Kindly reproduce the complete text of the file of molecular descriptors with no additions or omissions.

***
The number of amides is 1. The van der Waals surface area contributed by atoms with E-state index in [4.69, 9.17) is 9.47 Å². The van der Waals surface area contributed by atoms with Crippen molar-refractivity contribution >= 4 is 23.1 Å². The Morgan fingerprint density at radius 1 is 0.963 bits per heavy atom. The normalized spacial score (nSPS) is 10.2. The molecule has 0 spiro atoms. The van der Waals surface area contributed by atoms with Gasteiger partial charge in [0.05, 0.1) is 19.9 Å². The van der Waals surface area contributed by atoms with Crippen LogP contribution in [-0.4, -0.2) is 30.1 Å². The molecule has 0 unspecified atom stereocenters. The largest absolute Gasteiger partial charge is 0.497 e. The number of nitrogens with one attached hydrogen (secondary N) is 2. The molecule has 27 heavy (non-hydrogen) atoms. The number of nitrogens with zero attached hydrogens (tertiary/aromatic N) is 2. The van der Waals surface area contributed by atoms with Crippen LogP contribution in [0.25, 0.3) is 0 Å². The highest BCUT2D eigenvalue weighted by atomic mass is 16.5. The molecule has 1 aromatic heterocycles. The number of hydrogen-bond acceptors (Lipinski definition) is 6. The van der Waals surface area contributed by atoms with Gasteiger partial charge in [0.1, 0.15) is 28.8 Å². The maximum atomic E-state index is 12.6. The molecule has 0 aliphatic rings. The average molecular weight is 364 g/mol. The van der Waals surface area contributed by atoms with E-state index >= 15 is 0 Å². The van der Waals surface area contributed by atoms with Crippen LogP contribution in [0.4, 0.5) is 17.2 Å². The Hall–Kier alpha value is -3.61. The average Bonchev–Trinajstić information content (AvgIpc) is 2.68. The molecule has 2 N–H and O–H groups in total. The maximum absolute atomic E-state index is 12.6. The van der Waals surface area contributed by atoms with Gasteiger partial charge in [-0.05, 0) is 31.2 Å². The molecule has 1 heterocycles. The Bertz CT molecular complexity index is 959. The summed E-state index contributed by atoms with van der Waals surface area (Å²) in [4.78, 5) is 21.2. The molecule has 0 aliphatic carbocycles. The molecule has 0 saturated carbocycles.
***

The number of amides is 1. The van der Waals surface area contributed by atoms with E-state index in [4.69, 9.17) is 9.47 Å². The van der Waals surface area contributed by atoms with Crippen molar-refractivity contribution >= 4 is 23.1 Å². The Morgan fingerprint density at radius 1 is 0.963 bits per heavy atom. The normalized spacial score (nSPS) is 10.2. The molecule has 0 spiro atoms. The van der Waals surface area contributed by atoms with Gasteiger partial charge in [0.05, 0.1) is 19.9 Å². The van der Waals surface area contributed by atoms with Crippen LogP contribution in [-0.4, -0.2) is 30.1 Å². The molecule has 0 unspecified atom stereocenters. The largest absolute Gasteiger partial charge is 0.497 e. The number of nitrogens with one attached hydrogen (secondary N) is 2. The molecule has 27 heavy (non-hydrogen) atoms. The number of nitrogens with zero attached hydrogens (tertiary/aromatic N) is 2. The van der Waals surface area contributed by atoms with Crippen LogP contribution in [0.25, 0.3) is 0 Å². The highest BCUT2D eigenvalue weighted by atomic mass is 16.5. The molecule has 1 aromatic heterocycles. The number of hydrogen-bond acceptors (Lipinski definition) is 6. The van der Waals surface area contributed by atoms with Gasteiger partial charge in [0.1, 0.15) is 28.8 Å². The maximum atomic E-state index is 12.6. The molecule has 0 aliphatic rings. The average molecular weight is 364 g/mol. The van der Waals surface area contributed by atoms with E-state index >= 15 is 0 Å². The van der Waals surface area contributed by atoms with Crippen LogP contribution in [0.4, 0.5) is 17.2 Å². The Hall–Kier alpha value is -3.61. The average Bonchev–Trinajstić information content (AvgIpc) is 2.68. The molecule has 2 N–H and O–H groups in total. The maximum absolute atomic E-state index is 12.6. The van der Waals surface area contributed by atoms with Gasteiger partial charge in [-0.05, 0) is 31.2 Å². The molecule has 1 heterocycles. The Bertz CT molecular complexity index is 959. The summed E-state index contributed by atoms with van der Waals surface area (Å²) in [4.78, 5) is 21.2. The molecule has 0 aliphatic carbocycles. The molecule has 0 saturated carbocycles.